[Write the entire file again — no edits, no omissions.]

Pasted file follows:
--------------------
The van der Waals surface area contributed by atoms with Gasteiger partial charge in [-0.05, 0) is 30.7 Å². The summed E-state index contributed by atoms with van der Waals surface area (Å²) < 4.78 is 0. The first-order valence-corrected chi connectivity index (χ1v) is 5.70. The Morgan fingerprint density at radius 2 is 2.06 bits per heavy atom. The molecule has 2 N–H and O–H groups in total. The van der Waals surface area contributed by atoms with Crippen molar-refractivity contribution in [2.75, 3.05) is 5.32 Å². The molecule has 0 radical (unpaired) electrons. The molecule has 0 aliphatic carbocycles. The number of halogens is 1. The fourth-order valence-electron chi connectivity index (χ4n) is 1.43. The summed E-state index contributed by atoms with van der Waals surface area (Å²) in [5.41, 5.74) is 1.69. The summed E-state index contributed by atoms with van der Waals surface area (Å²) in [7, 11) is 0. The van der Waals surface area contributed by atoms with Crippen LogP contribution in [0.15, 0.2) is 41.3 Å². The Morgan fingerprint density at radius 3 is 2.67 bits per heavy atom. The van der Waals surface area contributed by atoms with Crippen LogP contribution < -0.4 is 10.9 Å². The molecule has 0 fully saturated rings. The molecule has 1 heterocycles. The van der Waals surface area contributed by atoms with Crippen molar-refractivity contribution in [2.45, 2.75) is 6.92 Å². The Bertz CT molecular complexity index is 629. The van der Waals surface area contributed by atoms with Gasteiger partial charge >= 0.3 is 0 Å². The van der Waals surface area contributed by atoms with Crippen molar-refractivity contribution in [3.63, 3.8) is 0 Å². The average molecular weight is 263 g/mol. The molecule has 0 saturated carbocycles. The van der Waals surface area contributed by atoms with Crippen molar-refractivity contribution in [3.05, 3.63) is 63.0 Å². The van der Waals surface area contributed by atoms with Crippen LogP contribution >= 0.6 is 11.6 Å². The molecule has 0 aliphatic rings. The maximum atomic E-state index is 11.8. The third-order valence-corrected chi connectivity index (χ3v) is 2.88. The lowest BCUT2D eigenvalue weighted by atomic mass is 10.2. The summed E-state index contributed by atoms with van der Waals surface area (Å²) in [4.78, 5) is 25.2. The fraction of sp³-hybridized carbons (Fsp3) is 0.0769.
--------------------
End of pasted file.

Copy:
The van der Waals surface area contributed by atoms with Gasteiger partial charge in [-0.05, 0) is 30.7 Å². The summed E-state index contributed by atoms with van der Waals surface area (Å²) < 4.78 is 0. The first-order valence-corrected chi connectivity index (χ1v) is 5.70. The Morgan fingerprint density at radius 2 is 2.06 bits per heavy atom. The molecule has 2 N–H and O–H groups in total. The van der Waals surface area contributed by atoms with Crippen molar-refractivity contribution in [2.75, 3.05) is 5.32 Å². The molecule has 0 radical (unpaired) electrons. The molecule has 0 aliphatic carbocycles. The number of halogens is 1. The fourth-order valence-electron chi connectivity index (χ4n) is 1.43. The summed E-state index contributed by atoms with van der Waals surface area (Å²) in [5.41, 5.74) is 1.69. The summed E-state index contributed by atoms with van der Waals surface area (Å²) in [7, 11) is 0. The van der Waals surface area contributed by atoms with Crippen LogP contribution in [0.15, 0.2) is 41.3 Å². The Morgan fingerprint density at radius 3 is 2.67 bits per heavy atom. The van der Waals surface area contributed by atoms with Crippen LogP contribution < -0.4 is 10.9 Å². The molecule has 0 fully saturated rings. The molecule has 1 heterocycles. The van der Waals surface area contributed by atoms with Crippen molar-refractivity contribution in [2.45, 2.75) is 6.92 Å². The Bertz CT molecular complexity index is 629. The van der Waals surface area contributed by atoms with Gasteiger partial charge >= 0.3 is 0 Å². The van der Waals surface area contributed by atoms with Crippen molar-refractivity contribution in [3.63, 3.8) is 0 Å². The average molecular weight is 263 g/mol. The molecule has 0 saturated carbocycles. The van der Waals surface area contributed by atoms with Crippen molar-refractivity contribution in [3.05, 3.63) is 63.0 Å². The van der Waals surface area contributed by atoms with Crippen LogP contribution >= 0.6 is 11.6 Å². The molecule has 0 aliphatic rings. The maximum atomic E-state index is 11.8. The third-order valence-corrected chi connectivity index (χ3v) is 2.88. The lowest BCUT2D eigenvalue weighted by atomic mass is 10.2. The summed E-state index contributed by atoms with van der Waals surface area (Å²) in [4.78, 5) is 25.2. The fraction of sp³-hybridized carbons (Fsp3) is 0.0769.